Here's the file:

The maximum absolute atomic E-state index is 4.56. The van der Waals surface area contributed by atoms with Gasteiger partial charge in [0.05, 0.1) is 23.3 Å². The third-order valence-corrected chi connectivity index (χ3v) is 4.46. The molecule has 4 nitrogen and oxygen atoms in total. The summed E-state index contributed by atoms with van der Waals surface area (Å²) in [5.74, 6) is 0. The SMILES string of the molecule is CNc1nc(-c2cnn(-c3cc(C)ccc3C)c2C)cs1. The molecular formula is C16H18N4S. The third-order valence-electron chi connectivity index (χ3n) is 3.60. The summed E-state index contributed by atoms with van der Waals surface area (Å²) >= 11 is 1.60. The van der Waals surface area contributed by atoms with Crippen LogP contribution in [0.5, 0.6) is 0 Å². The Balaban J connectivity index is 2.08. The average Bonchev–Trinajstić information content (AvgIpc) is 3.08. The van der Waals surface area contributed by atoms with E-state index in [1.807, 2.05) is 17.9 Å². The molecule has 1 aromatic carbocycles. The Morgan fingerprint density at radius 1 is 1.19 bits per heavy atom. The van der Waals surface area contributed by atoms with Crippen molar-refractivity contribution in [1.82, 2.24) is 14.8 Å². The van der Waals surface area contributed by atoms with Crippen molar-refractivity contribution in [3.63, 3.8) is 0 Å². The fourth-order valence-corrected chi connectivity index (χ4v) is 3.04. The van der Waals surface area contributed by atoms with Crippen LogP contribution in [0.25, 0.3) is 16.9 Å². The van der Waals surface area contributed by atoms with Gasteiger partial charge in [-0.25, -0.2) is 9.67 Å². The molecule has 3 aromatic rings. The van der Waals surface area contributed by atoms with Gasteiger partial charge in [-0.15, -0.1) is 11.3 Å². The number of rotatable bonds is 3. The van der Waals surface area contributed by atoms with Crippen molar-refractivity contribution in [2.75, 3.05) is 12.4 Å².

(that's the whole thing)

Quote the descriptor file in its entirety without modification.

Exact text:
The maximum absolute atomic E-state index is 4.56. The van der Waals surface area contributed by atoms with Gasteiger partial charge in [0.05, 0.1) is 23.3 Å². The third-order valence-corrected chi connectivity index (χ3v) is 4.46. The molecule has 4 nitrogen and oxygen atoms in total. The summed E-state index contributed by atoms with van der Waals surface area (Å²) in [5.74, 6) is 0. The SMILES string of the molecule is CNc1nc(-c2cnn(-c3cc(C)ccc3C)c2C)cs1. The molecular formula is C16H18N4S. The third-order valence-electron chi connectivity index (χ3n) is 3.60. The summed E-state index contributed by atoms with van der Waals surface area (Å²) >= 11 is 1.60. The van der Waals surface area contributed by atoms with Crippen LogP contribution in [0.5, 0.6) is 0 Å². The Balaban J connectivity index is 2.08. The average Bonchev–Trinajstić information content (AvgIpc) is 3.08. The van der Waals surface area contributed by atoms with E-state index in [1.807, 2.05) is 17.9 Å². The molecule has 1 aromatic carbocycles. The Morgan fingerprint density at radius 1 is 1.19 bits per heavy atom. The van der Waals surface area contributed by atoms with Crippen molar-refractivity contribution in [1.82, 2.24) is 14.8 Å². The van der Waals surface area contributed by atoms with Crippen molar-refractivity contribution in [3.63, 3.8) is 0 Å². The fourth-order valence-corrected chi connectivity index (χ4v) is 3.04. The van der Waals surface area contributed by atoms with Crippen LogP contribution in [0.25, 0.3) is 16.9 Å². The van der Waals surface area contributed by atoms with Gasteiger partial charge in [-0.25, -0.2) is 9.67 Å². The molecule has 3 aromatic rings. The van der Waals surface area contributed by atoms with Gasteiger partial charge in [-0.15, -0.1) is 11.3 Å². The number of rotatable bonds is 3. The van der Waals surface area contributed by atoms with Crippen molar-refractivity contribution in [2.75, 3.05) is 12.4 Å².